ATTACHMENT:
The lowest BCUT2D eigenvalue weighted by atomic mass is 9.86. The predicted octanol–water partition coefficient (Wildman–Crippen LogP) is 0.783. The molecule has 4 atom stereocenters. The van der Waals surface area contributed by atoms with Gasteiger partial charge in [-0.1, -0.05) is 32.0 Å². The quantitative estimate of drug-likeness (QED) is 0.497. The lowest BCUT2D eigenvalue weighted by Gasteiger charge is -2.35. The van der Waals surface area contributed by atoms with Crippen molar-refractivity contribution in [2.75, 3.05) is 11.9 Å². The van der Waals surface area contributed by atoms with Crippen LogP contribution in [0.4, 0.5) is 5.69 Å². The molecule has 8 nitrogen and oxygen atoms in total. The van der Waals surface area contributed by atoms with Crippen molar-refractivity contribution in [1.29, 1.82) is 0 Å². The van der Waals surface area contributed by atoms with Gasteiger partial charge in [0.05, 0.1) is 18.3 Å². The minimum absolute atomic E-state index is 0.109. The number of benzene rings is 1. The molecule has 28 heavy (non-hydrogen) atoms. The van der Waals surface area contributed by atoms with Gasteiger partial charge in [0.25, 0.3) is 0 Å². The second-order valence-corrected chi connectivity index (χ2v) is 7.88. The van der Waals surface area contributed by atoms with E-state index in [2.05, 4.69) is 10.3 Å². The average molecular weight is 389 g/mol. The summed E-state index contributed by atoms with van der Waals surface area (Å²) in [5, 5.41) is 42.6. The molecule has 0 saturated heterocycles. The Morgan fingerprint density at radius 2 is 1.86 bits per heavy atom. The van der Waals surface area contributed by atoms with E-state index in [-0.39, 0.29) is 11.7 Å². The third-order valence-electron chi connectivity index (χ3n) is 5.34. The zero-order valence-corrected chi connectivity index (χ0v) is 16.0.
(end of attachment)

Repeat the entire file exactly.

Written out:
The lowest BCUT2D eigenvalue weighted by atomic mass is 9.86. The predicted octanol–water partition coefficient (Wildman–Crippen LogP) is 0.783. The molecule has 4 atom stereocenters. The van der Waals surface area contributed by atoms with Gasteiger partial charge in [-0.1, -0.05) is 32.0 Å². The quantitative estimate of drug-likeness (QED) is 0.497. The lowest BCUT2D eigenvalue weighted by Gasteiger charge is -2.35. The van der Waals surface area contributed by atoms with Crippen molar-refractivity contribution in [2.75, 3.05) is 11.9 Å². The van der Waals surface area contributed by atoms with Crippen LogP contribution in [0.4, 0.5) is 5.69 Å². The molecule has 8 nitrogen and oxygen atoms in total. The van der Waals surface area contributed by atoms with Crippen molar-refractivity contribution in [1.29, 1.82) is 0 Å². The van der Waals surface area contributed by atoms with Gasteiger partial charge in [0.05, 0.1) is 18.3 Å². The minimum absolute atomic E-state index is 0.109. The number of benzene rings is 1. The molecule has 28 heavy (non-hydrogen) atoms. The van der Waals surface area contributed by atoms with Gasteiger partial charge in [0.25, 0.3) is 0 Å². The second-order valence-corrected chi connectivity index (χ2v) is 7.88. The van der Waals surface area contributed by atoms with E-state index in [2.05, 4.69) is 10.3 Å². The average molecular weight is 389 g/mol. The summed E-state index contributed by atoms with van der Waals surface area (Å²) in [5, 5.41) is 42.6. The molecule has 0 saturated heterocycles. The Morgan fingerprint density at radius 2 is 1.86 bits per heavy atom. The van der Waals surface area contributed by atoms with E-state index in [-0.39, 0.29) is 11.7 Å². The third-order valence-electron chi connectivity index (χ3n) is 5.34. The zero-order valence-corrected chi connectivity index (χ0v) is 16.0.